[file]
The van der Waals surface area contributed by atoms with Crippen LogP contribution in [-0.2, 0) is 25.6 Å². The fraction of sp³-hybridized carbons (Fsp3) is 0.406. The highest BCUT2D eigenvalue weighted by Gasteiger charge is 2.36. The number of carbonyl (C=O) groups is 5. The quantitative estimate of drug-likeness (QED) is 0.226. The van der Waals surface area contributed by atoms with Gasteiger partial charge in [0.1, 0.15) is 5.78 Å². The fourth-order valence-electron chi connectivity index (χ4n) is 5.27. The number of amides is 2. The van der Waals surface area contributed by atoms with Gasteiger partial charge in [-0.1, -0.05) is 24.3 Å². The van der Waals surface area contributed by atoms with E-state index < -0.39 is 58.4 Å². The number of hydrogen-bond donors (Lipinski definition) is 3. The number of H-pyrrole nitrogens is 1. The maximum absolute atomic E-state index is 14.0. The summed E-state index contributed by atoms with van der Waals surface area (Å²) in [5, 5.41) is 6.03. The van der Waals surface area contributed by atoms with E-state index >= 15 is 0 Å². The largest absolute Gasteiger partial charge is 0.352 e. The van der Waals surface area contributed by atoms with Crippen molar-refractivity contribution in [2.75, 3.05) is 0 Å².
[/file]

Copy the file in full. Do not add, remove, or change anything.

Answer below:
The van der Waals surface area contributed by atoms with Crippen LogP contribution in [-0.2, 0) is 25.6 Å². The fraction of sp³-hybridized carbons (Fsp3) is 0.406. The highest BCUT2D eigenvalue weighted by Gasteiger charge is 2.36. The number of carbonyl (C=O) groups is 5. The quantitative estimate of drug-likeness (QED) is 0.226. The van der Waals surface area contributed by atoms with Gasteiger partial charge in [0.1, 0.15) is 5.78 Å². The fourth-order valence-electron chi connectivity index (χ4n) is 5.27. The number of amides is 2. The van der Waals surface area contributed by atoms with Gasteiger partial charge in [-0.1, -0.05) is 24.3 Å². The van der Waals surface area contributed by atoms with E-state index < -0.39 is 58.4 Å². The number of hydrogen-bond donors (Lipinski definition) is 3. The number of H-pyrrole nitrogens is 1. The maximum absolute atomic E-state index is 14.0. The summed E-state index contributed by atoms with van der Waals surface area (Å²) in [5, 5.41) is 6.03. The van der Waals surface area contributed by atoms with E-state index >= 15 is 0 Å². The largest absolute Gasteiger partial charge is 0.352 e. The van der Waals surface area contributed by atoms with Crippen molar-refractivity contribution in [2.75, 3.05) is 0 Å².